David was forgiven after committing adultery and murder and God said he was a man after his own heart. So it seems the interpretation of "segagah" was very loose.
Isaiah prophecied that the soul of the suffering servant would become the guilt offering. When John the baptist said behold the lamb of God the Israelites knew what he was talking about.
Luke records when a very sinful woman got a revelation of who Jesus was. She was so moved she pushed her way into a house where she wasn't welcome. She fell at his feet and wept, washed his feet with her tears and wiped them with her hair.
The law was twice mans desire, the guilt offering was God's idea, God himself satisfied the justice men's hearts yearn, his life for ours, and all we have to do is say "I was wrong".
So Paul says that Christ redeemed us from the curse of the law.
God has more hippy love than we could imagine, sometimes it just wrecks me in all the right ways.

message 6: by Lee (new)

Lee Harmon (DubiousDisciple) | 2112 comments :) God the hippy.

There have been fascinating studies about emotional health, comparing those who see God as loving versus those who seem him as authoritarian. Clearly, there is scriptural backing for both.

message 7: by Rod (new)

Rod Horncastle In the garden God gave ONE law: it equaled death. Adam is now dead. God is sovereign and is not fooling around in this area.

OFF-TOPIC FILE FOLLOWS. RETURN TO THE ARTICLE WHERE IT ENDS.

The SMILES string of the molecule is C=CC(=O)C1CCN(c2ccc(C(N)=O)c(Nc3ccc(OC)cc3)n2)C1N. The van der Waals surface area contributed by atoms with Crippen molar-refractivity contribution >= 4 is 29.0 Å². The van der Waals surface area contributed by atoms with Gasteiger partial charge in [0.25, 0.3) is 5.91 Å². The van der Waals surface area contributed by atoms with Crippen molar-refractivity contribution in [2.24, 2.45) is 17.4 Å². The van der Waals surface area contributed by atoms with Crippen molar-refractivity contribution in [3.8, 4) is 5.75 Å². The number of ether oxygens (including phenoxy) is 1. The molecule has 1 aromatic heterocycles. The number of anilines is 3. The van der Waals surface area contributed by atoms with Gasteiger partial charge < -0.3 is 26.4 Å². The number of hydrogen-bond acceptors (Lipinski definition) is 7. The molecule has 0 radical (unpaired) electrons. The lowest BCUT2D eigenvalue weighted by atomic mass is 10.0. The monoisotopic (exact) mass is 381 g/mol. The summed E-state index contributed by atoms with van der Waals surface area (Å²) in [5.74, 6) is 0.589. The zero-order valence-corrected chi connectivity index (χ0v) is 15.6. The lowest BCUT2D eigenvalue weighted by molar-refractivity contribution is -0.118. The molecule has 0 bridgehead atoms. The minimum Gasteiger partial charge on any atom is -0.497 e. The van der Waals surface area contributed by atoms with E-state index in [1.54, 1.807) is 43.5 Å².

message 8: by Rod (last edited Oct 26, 2014 08:22AM) (new)

Rod Horncastle God can now show his love, mercy, and grace through a perfect law.
"Go and sin no more."

As always - it's all about Jesus. Which hopefully was Joshua's point. Good stuff Josh.

message 9: by Lee (new)

Lee Harmon (DubiousDisciple) | 2112 comments Rod wrote: "In the garden God gave ONE law: it equaled death. Adam is now dead. God is sovereign and is not fooling around in this area."

Haha, Rod. You're aware that God told a little white lie when he said Adam would die the day he ate of the tree? What would you call that if not "fooling around?"

message 10: by Joshua (last edited Oct 26, 2014 06:04PM) (new)

Joshua Woodward | 556 comments Yes, thanks, it's all about Jesus. It's seems to me that the "knowledge of good and evil" describes a life lived by rules, which is a life lived under law of some sort, even if it is only the work of conscience. Paul describes it as the law in their hearts.
So I perceive God's statement more from a point of warning i.e. "I have given you the option to choose law, but if you do you will die."
God is our life and sin estranges us from him, so it seems to me this death is describing a spiritual dynamic more than an immediate physical event. So Paul says in Romans
"when the commandment came, sin came alive and I died."
So I would perhaps even be so bold as to say without the "knowledge of good and evil" there was no justice in garden! Justice wasn't even a thing.

message 11: by Rod (new)

Rod Horncastle But what is death Lee? Adam died twice: spiritually at first (separation from God's presence and Holiness) then physically (he died an earthly death a bit later).

God did not tell any lies.
Lee your god isn't worth worshiping - especially if he goes around telling little white lies. Maybe you should find a better one.

message 12: by Rod (new)

Rod Horncastle jOshua comment:
"So I would perhaps even be so bold as to say without the "knowledge of good and evil" there was no justice in garden! Justice wasn't even a thing. "

We are here because of Jesus Joshua, not for the sake of justice or law. I think we agree.